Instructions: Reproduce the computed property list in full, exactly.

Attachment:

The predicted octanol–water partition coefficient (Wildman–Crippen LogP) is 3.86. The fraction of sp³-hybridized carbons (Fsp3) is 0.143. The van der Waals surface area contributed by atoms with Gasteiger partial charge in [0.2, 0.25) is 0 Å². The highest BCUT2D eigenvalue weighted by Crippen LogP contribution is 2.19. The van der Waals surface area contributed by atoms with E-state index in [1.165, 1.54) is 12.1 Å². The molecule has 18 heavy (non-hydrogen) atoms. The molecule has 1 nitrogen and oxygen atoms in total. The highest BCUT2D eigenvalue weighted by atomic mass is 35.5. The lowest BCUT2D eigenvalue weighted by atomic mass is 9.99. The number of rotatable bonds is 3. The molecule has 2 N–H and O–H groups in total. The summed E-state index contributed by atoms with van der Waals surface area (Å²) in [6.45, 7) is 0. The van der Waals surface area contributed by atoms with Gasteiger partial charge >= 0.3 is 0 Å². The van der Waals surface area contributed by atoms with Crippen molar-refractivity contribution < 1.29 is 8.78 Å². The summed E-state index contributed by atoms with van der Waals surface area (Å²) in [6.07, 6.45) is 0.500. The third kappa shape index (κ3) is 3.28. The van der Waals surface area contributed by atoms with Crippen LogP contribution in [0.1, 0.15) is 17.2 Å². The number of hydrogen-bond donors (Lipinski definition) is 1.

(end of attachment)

The predicted octanol–water partition coefficient (Wildman–Crippen LogP) is 3.86. The fraction of sp³-hybridized carbons (Fsp3) is 0.143. The van der Waals surface area contributed by atoms with Gasteiger partial charge in [0.2, 0.25) is 0 Å². The highest BCUT2D eigenvalue weighted by Crippen LogP contribution is 2.19. The van der Waals surface area contributed by atoms with E-state index in [1.165, 1.54) is 12.1 Å². The molecule has 18 heavy (non-hydrogen) atoms. The molecule has 1 nitrogen and oxygen atoms in total. The highest BCUT2D eigenvalue weighted by atomic mass is 35.5. The lowest BCUT2D eigenvalue weighted by atomic mass is 9.99. The number of rotatable bonds is 3. The molecule has 2 N–H and O–H groups in total. The summed E-state index contributed by atoms with van der Waals surface area (Å²) in [6.45, 7) is 0. The van der Waals surface area contributed by atoms with Gasteiger partial charge >= 0.3 is 0 Å². The van der Waals surface area contributed by atoms with Crippen molar-refractivity contribution < 1.29 is 8.78 Å². The summed E-state index contributed by atoms with van der Waals surface area (Å²) in [6.07, 6.45) is 0.500. The third kappa shape index (κ3) is 3.28. The van der Waals surface area contributed by atoms with Crippen LogP contribution in [0.1, 0.15) is 17.2 Å². The number of hydrogen-bond donors (Lipinski definition) is 1.